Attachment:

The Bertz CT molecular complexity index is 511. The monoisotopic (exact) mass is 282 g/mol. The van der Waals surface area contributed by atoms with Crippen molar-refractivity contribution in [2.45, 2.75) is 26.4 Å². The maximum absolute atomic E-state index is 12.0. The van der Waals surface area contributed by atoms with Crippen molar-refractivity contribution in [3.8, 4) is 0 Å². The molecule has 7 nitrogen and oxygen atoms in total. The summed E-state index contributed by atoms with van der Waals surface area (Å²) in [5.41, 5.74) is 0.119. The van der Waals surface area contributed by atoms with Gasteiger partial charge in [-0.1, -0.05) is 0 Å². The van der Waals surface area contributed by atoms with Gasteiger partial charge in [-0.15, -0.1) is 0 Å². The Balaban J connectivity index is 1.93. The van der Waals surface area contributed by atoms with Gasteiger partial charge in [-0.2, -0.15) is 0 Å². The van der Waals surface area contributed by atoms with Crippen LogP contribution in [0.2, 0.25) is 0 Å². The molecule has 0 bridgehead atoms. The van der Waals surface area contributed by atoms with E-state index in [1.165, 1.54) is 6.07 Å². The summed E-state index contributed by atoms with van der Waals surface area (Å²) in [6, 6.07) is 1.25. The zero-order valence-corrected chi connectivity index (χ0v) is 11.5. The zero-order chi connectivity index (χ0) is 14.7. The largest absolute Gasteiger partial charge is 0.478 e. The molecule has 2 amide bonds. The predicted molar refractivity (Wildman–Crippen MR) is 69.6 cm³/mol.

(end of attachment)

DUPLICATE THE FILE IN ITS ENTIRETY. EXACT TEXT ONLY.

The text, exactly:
The Bertz CT molecular complexity index is 511. The monoisotopic (exact) mass is 282 g/mol. The van der Waals surface area contributed by atoms with Crippen molar-refractivity contribution in [2.45, 2.75) is 26.4 Å². The maximum absolute atomic E-state index is 12.0. The van der Waals surface area contributed by atoms with Crippen molar-refractivity contribution in [3.8, 4) is 0 Å². The molecule has 7 nitrogen and oxygen atoms in total. The summed E-state index contributed by atoms with van der Waals surface area (Å²) in [5.41, 5.74) is 0.119. The van der Waals surface area contributed by atoms with Gasteiger partial charge in [-0.1, -0.05) is 0 Å². The van der Waals surface area contributed by atoms with Gasteiger partial charge in [-0.15, -0.1) is 0 Å². The Balaban J connectivity index is 1.93. The van der Waals surface area contributed by atoms with Gasteiger partial charge in [-0.2, -0.15) is 0 Å². The van der Waals surface area contributed by atoms with Crippen LogP contribution in [0.2, 0.25) is 0 Å². The molecule has 0 bridgehead atoms. The van der Waals surface area contributed by atoms with E-state index in [1.165, 1.54) is 6.07 Å². The summed E-state index contributed by atoms with van der Waals surface area (Å²) in [6, 6.07) is 1.25. The zero-order valence-corrected chi connectivity index (χ0v) is 11.5. The zero-order chi connectivity index (χ0) is 14.7. The largest absolute Gasteiger partial charge is 0.478 e. The molecule has 2 amide bonds. The predicted molar refractivity (Wildman–Crippen MR) is 69.6 cm³/mol.